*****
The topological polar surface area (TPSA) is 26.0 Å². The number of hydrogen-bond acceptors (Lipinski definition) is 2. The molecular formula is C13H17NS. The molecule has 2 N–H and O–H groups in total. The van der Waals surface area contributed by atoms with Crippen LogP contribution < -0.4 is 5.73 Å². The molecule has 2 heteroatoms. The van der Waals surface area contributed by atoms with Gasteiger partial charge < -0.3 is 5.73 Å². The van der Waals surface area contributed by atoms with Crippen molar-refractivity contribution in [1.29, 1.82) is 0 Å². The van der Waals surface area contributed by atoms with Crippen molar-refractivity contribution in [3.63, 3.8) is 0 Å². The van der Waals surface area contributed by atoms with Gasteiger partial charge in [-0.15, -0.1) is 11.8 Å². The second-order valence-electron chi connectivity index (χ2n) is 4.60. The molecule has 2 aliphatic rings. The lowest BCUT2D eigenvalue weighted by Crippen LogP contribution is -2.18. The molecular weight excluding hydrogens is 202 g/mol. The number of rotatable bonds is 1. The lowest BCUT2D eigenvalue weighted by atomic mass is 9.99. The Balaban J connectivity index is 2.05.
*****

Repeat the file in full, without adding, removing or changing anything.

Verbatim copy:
The topological polar surface area (TPSA) is 26.0 Å². The number of hydrogen-bond acceptors (Lipinski definition) is 2. The molecular formula is C13H17NS. The molecule has 2 N–H and O–H groups in total. The van der Waals surface area contributed by atoms with Crippen LogP contribution < -0.4 is 5.73 Å². The molecule has 2 heteroatoms. The van der Waals surface area contributed by atoms with Gasteiger partial charge < -0.3 is 5.73 Å². The van der Waals surface area contributed by atoms with Crippen molar-refractivity contribution in [1.29, 1.82) is 0 Å². The van der Waals surface area contributed by atoms with Crippen molar-refractivity contribution in [3.63, 3.8) is 0 Å². The van der Waals surface area contributed by atoms with Gasteiger partial charge in [-0.15, -0.1) is 11.8 Å². The second-order valence-electron chi connectivity index (χ2n) is 4.60. The molecule has 2 aliphatic rings. The lowest BCUT2D eigenvalue weighted by Crippen LogP contribution is -2.18. The molecular weight excluding hydrogens is 202 g/mol. The number of rotatable bonds is 1. The lowest BCUT2D eigenvalue weighted by atomic mass is 9.99. The Balaban J connectivity index is 2.05.